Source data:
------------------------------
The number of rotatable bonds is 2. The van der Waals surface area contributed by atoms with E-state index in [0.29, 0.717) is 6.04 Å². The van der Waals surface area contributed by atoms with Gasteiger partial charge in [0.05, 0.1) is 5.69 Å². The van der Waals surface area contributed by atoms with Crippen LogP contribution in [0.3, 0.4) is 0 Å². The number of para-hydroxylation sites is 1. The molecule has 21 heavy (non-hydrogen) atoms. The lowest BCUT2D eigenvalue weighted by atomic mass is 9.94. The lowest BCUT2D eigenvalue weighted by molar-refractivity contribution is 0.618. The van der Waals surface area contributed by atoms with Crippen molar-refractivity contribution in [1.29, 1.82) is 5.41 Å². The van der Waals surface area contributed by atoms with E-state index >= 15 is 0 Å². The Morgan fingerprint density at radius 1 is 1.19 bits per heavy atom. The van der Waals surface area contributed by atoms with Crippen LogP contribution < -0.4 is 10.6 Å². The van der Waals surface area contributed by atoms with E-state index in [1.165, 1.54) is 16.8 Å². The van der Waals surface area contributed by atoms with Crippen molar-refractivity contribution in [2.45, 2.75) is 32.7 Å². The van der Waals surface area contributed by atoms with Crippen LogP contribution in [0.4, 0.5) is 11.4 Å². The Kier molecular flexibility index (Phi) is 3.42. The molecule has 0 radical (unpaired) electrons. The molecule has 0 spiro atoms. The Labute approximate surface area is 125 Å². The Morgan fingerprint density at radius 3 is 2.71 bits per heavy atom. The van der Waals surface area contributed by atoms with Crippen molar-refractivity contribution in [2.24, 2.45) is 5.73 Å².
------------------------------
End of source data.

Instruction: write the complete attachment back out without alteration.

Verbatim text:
The number of rotatable bonds is 2. The van der Waals surface area contributed by atoms with E-state index in [0.29, 0.717) is 6.04 Å². The van der Waals surface area contributed by atoms with Gasteiger partial charge in [0.05, 0.1) is 5.69 Å². The van der Waals surface area contributed by atoms with Crippen LogP contribution in [0.3, 0.4) is 0 Å². The number of para-hydroxylation sites is 1. The molecule has 21 heavy (non-hydrogen) atoms. The lowest BCUT2D eigenvalue weighted by atomic mass is 9.94. The lowest BCUT2D eigenvalue weighted by molar-refractivity contribution is 0.618. The van der Waals surface area contributed by atoms with Crippen molar-refractivity contribution in [1.29, 1.82) is 5.41 Å². The van der Waals surface area contributed by atoms with E-state index >= 15 is 0 Å². The Morgan fingerprint density at radius 1 is 1.19 bits per heavy atom. The van der Waals surface area contributed by atoms with Crippen LogP contribution < -0.4 is 10.6 Å². The van der Waals surface area contributed by atoms with E-state index in [1.165, 1.54) is 16.8 Å². The van der Waals surface area contributed by atoms with Crippen molar-refractivity contribution in [2.45, 2.75) is 32.7 Å². The van der Waals surface area contributed by atoms with Crippen LogP contribution in [0.4, 0.5) is 11.4 Å². The Kier molecular flexibility index (Phi) is 3.42. The molecule has 0 radical (unpaired) electrons. The molecule has 0 spiro atoms. The Labute approximate surface area is 125 Å². The Morgan fingerprint density at radius 3 is 2.71 bits per heavy atom. The van der Waals surface area contributed by atoms with Crippen molar-refractivity contribution in [2.24, 2.45) is 5.73 Å².